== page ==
The Inner Critic and Gravity

For years, people have been telling me about the negative thoughts in their heads. Just this week, a client and I noticed together that it tends to flare up every time she is about to take a leap forward in her life, with something like: “What do you think you are doing? Who do you think you are?”

Another said that the inner critic is an unrelenting constant that has been there as far back as this client could remember. Below, in italics, is an excerpt from a previous post with tips and techniques on how to do your business with your inner critic, if you have one. If you have one?

I would say who doesn’t, but actually I do not think I do, or if I do it is relatively tame.  Words like “failure” and even “regret” or “mistake” do not appear to be present in the roughly 6,000 thoughts per day that run through our heads. This is not to say I don’t apologize if I have said or done something that was hurtful to someone else. In fact, I do apologize, and then I am done, except to try to make sure not do whatever it was again.

But for those whose inner critics are more intrusive, if not menacing, there is the repost below. I do want to mention that since the time of the post below, I have come to liken the inner critic to gravity, a force of nature that can pull people down. The people who brought us airplanes did not try to get rid of gravity. Taking it as a given, they tried to understand it, so they could work with it and around it—so we could fly.

So, let’s start with what is good about the inner critic, as in, why is it even there? Then we look at what is bad about it, and what can be done to work with it or around it—so we can fly!

How The Inner Critic is Good

The Inner Critic (we’ll call it TIC) is the voice inside of your head that tells you, no matter how well you did, it was not good enough. In that way it motivates you always to do better. People say it spurred them on and got them where they are today.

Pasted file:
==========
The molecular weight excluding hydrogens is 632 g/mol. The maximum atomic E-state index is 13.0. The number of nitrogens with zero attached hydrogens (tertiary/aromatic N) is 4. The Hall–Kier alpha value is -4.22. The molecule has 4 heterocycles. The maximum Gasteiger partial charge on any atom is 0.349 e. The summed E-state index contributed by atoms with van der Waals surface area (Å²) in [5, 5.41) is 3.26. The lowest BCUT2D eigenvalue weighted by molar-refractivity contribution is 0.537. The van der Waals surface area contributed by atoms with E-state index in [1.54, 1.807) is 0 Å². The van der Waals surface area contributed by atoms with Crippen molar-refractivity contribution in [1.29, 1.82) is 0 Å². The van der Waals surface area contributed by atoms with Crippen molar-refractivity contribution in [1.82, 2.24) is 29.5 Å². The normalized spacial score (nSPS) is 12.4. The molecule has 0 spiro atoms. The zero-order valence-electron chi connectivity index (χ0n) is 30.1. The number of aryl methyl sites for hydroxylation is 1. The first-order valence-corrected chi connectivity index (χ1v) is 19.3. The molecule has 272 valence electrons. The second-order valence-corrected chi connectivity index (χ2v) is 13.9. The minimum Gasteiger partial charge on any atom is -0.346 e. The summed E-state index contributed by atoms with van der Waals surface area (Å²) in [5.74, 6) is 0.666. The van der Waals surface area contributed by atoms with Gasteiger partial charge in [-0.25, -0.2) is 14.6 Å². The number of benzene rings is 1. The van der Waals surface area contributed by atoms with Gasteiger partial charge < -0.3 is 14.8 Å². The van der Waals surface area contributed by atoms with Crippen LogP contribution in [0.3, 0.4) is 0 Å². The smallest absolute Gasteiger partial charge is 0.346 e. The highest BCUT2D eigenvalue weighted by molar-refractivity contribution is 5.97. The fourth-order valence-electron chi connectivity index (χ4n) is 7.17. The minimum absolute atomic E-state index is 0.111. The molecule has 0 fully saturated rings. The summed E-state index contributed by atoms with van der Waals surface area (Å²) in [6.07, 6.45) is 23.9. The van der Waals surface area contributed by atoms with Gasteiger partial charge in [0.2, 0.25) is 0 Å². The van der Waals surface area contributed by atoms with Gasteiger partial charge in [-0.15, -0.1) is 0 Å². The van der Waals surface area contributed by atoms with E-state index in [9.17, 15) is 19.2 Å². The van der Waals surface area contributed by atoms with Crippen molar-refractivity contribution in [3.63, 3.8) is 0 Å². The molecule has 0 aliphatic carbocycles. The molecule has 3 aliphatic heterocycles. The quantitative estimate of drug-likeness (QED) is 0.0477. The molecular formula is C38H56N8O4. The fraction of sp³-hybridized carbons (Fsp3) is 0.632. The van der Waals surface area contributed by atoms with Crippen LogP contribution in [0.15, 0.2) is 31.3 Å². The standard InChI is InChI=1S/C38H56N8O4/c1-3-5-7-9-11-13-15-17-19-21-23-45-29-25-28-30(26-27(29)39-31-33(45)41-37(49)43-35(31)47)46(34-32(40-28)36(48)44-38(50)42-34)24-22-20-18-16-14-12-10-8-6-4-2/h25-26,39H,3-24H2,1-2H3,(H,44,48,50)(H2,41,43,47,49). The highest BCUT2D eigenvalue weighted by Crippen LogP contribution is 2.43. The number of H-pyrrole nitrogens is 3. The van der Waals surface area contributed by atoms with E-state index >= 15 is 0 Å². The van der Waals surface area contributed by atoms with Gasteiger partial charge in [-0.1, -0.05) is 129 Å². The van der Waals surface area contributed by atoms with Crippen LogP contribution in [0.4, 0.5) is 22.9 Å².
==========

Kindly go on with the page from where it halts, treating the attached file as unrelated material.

On the other hand, it also tells you what you can’t do. It sees danger, failure, potential for humiliation…everywhere. So, it also protects you from making a complete fool, or failure, out of yourself.

Okay, so far so good. It spurs you on and keeps you out of harm’s way. Why would we want to give that up—even if we could, which we can’t because the negativity bias, which has helped us to survive and to thrive, is hardwired in.

How The Inner Critic is Bad

Yeh but, left to its own devices, it can become so loud in your life that you can begin to trust it more than you trust yourself. Or, worse, you get to where you don’t even know the difference between it and yourself. This is how and when the suffering really sets in. And it is bad.

The voice may have started up outside of you. Maybe it was an overbearing parent who meant well but overshot. Too much of a good thing, we could say. Or maybe a teacher.

But now it is in you, and yours to have and to hold forever more. If it is in charge of you, instead of the other way around, it can fill you with shame—the very thing it meant to prevent. And shame-filled people tend not to grow, not the way the inner voice thinks it wants you to anyway. In the words of Jena Pincott in Psychology Today ,“All too often it sends us back to a zone where we find ourselves safe, but also stuck.” Therefore what?

Making Friends With The Inner Critic

Know this: You are not The Inner Critic. There are two of you, not one of you. As with marriage, friendship, work relations too; the first step is to recognize and respect how separate we are (or should be). Then there are numbers of approaches.

  • Some would say to go back and explore how that voice got there in the first place.
  • Others would say don’t do that, just take what it says and think the opposite. Fake it ‘til you make the opposite your own.
  • Other approaches include finding an overriding purpose that distracts you from the TIC.
  • Or reframe your story with affirmations about how amazing you are. Take that, TIC.

But I believe that what we resist persists—big time—so I’m saying let’s make friends with it instead. You and TIC. And then figure out together the best ways to proceed. This means that when TIC gets anxious about how things may unfold, listen and learn, problem solve, reassure TIC that you’ve got this if you do, or factor in what TIC had to say if you realize TIC actually had a good point.

Above all, be respectful because you can deplete yourself down to the bone by fighting with TIC all day and all night. Make friends and work it out instead.

Practice, practice, practice and, if you care to, let me know how it goes.

Warmly, Madelaine

Photo by Freepik

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About the Author: Madelaine Weiss
Madelaine Claire Weiss (LICSW, MBA, BCC) is a Licensed Psychotherapist, a Board Certified Executive-Career-Life Coach, and bestselling author of “Getting to G.R.E.A.T. 5-Step Strategy for Work and Life.” sfas

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